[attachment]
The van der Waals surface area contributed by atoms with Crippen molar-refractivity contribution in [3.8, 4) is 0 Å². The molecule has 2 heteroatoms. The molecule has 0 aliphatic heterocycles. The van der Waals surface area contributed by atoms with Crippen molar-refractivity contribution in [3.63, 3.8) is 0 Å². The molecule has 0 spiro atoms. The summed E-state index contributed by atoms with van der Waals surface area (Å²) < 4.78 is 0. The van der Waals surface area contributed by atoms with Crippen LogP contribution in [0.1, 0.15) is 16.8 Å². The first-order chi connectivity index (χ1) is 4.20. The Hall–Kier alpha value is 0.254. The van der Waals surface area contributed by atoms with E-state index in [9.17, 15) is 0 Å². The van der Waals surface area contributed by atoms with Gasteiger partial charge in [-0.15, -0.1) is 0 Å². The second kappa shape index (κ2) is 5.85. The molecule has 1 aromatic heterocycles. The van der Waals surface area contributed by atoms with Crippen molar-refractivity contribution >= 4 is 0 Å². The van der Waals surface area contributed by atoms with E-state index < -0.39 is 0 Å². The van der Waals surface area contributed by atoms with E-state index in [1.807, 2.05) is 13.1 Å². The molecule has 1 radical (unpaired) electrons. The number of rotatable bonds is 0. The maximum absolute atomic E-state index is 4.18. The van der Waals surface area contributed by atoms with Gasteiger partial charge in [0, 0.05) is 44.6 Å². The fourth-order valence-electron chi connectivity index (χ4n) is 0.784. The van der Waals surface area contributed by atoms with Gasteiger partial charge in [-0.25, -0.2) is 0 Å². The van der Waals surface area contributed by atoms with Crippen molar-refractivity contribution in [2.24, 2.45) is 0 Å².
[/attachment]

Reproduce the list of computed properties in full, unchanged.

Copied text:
The van der Waals surface area contributed by atoms with Crippen molar-refractivity contribution in [3.8, 4) is 0 Å². The molecule has 2 heteroatoms. The molecule has 0 aliphatic heterocycles. The van der Waals surface area contributed by atoms with Crippen molar-refractivity contribution in [3.63, 3.8) is 0 Å². The molecule has 0 spiro atoms. The summed E-state index contributed by atoms with van der Waals surface area (Å²) < 4.78 is 0. The van der Waals surface area contributed by atoms with Crippen LogP contribution in [0.1, 0.15) is 16.8 Å². The first-order chi connectivity index (χ1) is 4.20. The Hall–Kier alpha value is 0.254. The van der Waals surface area contributed by atoms with E-state index in [9.17, 15) is 0 Å². The van der Waals surface area contributed by atoms with Gasteiger partial charge in [-0.15, -0.1) is 0 Å². The second kappa shape index (κ2) is 5.85. The molecule has 1 aromatic heterocycles. The van der Waals surface area contributed by atoms with Crippen molar-refractivity contribution >= 4 is 0 Å². The van der Waals surface area contributed by atoms with E-state index < -0.39 is 0 Å². The van der Waals surface area contributed by atoms with E-state index in [1.807, 2.05) is 13.1 Å². The molecule has 1 radical (unpaired) electrons. The number of rotatable bonds is 0. The maximum absolute atomic E-state index is 4.18. The van der Waals surface area contributed by atoms with Gasteiger partial charge in [0, 0.05) is 44.6 Å². The fourth-order valence-electron chi connectivity index (χ4n) is 0.784. The van der Waals surface area contributed by atoms with Gasteiger partial charge in [-0.25, -0.2) is 0 Å². The van der Waals surface area contributed by atoms with Crippen molar-refractivity contribution in [2.24, 2.45) is 0 Å².